I later had all the above confirmed privately at great expense to myself

1 like

I was told that I didn't have a thyroid problem in spite of a TSH of 18.0, as fT3 and fT4 were just in range. Thankfully I too saw Dr P and am now well on NDT. The NHS do now acknowledge my thyroid has completely failed and I get my NDT on the NHS :)


Apparently I had 'anxiety' as my bloods were 'perfect', then they found a nodule and I had a partial thyroidectomy. Never anything wrong with my Thyroid function, says ENT docs, GPs. All fatigue etc. symptoms afterwards apparently 'ME/CFS'. (despite TSH being over 5 for over 2 years). Only thing to help was Vit D and this site, but I'm just too 'lazy' without motivation to do anything about it yet, except learn and moan a lot! J :D


I could write a full length hardback reference book on the subject... it has happened to me repeatedly over the 55 years I have been alive, severely compounded as a child by having parents who "forelock tug" in the presence of Doctors and went to extremes to massage the "God syndrome" most have, so even blatantly obvious misdiagnosis and unnecessary surgery went unquestioned.

Result: serious permanent disability, extreme chronic pain, and longer term damage from the drugs I have to take to exist, most of which cause the other problems I now have to live with. I have had repeated misdiagnoses of MANY things, and even now, I get more of it.

Whilst all Doctors are prone to this, NOTHING comes close to the wilfully institutional ignorance of Endocrinologists!

Moral of the story is - question everything, take nothing for granted and research yourself as much as you can so you can ask the right questions and spot their bluffing when they really have no more clue than the receptionist has! The only Doctors I have had any respect for are the relatively few I have met that will sensibly discuss things and reason their position, but even then that rarely extends very far, and don't automatically take that as a sign they truly know what they are talking about.


Instead of foreign holidays pushed endlessly by the travel/tour industry [and who doesn't like a break?] it would be better if people were encouraged to save for private medical tests & diagnosis and then present the ongoing treatment to the NHS system. Happiness would no doubt increase long term - & greater than any 'break away', now and then.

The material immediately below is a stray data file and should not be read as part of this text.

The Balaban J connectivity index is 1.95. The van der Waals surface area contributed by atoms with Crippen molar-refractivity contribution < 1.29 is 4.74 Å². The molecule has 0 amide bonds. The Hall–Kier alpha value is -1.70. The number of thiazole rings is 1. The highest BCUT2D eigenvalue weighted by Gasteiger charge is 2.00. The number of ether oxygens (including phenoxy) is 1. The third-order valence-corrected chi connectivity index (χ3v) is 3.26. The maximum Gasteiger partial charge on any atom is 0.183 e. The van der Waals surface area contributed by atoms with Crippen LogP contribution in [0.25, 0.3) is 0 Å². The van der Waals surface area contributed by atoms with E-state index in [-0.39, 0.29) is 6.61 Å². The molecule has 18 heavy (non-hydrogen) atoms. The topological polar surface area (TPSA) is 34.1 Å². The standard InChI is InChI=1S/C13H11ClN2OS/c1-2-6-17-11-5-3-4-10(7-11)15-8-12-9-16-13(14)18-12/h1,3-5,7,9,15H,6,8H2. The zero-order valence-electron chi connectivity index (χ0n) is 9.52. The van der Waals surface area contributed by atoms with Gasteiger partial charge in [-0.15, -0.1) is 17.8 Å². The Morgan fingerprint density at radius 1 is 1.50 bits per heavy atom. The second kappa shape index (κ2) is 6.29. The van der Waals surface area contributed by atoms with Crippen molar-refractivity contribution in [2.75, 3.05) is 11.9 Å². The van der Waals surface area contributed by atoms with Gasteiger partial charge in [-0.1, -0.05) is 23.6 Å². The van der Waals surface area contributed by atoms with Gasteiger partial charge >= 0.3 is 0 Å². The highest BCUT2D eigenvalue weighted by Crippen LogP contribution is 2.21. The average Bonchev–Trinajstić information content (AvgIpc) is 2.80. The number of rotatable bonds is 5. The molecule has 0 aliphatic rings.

Health has been sidelined to managing illness, so much of the time.


Holidays? What are those? I still have a Blue passport, long expired!

Even if I was fit enough, I couldn't afford one, and now I have the news that (if I am "lucky" enough to live long enough) I will have an EXTRA year without any benefits (from 2020. [7 years] when the ESA overlap for long term IB claimants will end for me if the Tories don't find another reason to kill it off again before then) and that's well before my state pension kicks in [now at age 66, so that's 2024]. In effect, I bought the "insurance" and paid big premiums under one set of conditions, but they changed the level of cover dramatically leaving everyone stranded!

We shouldn't NEED to pay for anything abroad, the problem has been one of missing the entire point of what a "health" service is all about and the system here has become one of treating "last hope" illness, sickness and disability rather than any sort of pre-emptive health management policy (This forum is a particularly good example where mismanaging an easily treated condition ends up with more and more ill costing a fortune to push around the system getting nowhere), now it's become even more all about making profit for companies, it's doing less public good.

If the Victorians had used the same short-sighted approach in their day we would have no sewers built as answers to health, and housing would mean being still crammed into slums and tenements but we would have multi storey PFI funded Hospital wards full of Cholera and Smallpox victims getting intensive medical care to keep them in existence!


in same boat, now slipping into depression but dont want to admit to doc or will say'all in my head' yikes


Same here(like hundreds of others);the doc wont diagnose/treat my hypothyroid cos my tsh /t4(low end)are within the stupid 'range';despite the fact that i have exteme high levels of thyroid antibodies.(have u had antibodies test?)and have been suffering with hypothyroid symptoms since end of my first preg 13 sodding yrs ago.sorry but it does get to me ;that i have been suffering that long and am basically slowly dying because of nhs incompetance.I am forced to consider self-med;and am about to order adrenal home test first of all.i am not giving up hope but it is all v confusing;the info about this illness and knowing what is best for me.would go private if had the money.am going to look into the charity that gives u a free referral for a second opinion( from an nhs or private doc) its supposed to be for people like us who r misdiagnosed or failed by our docs.


You may also like...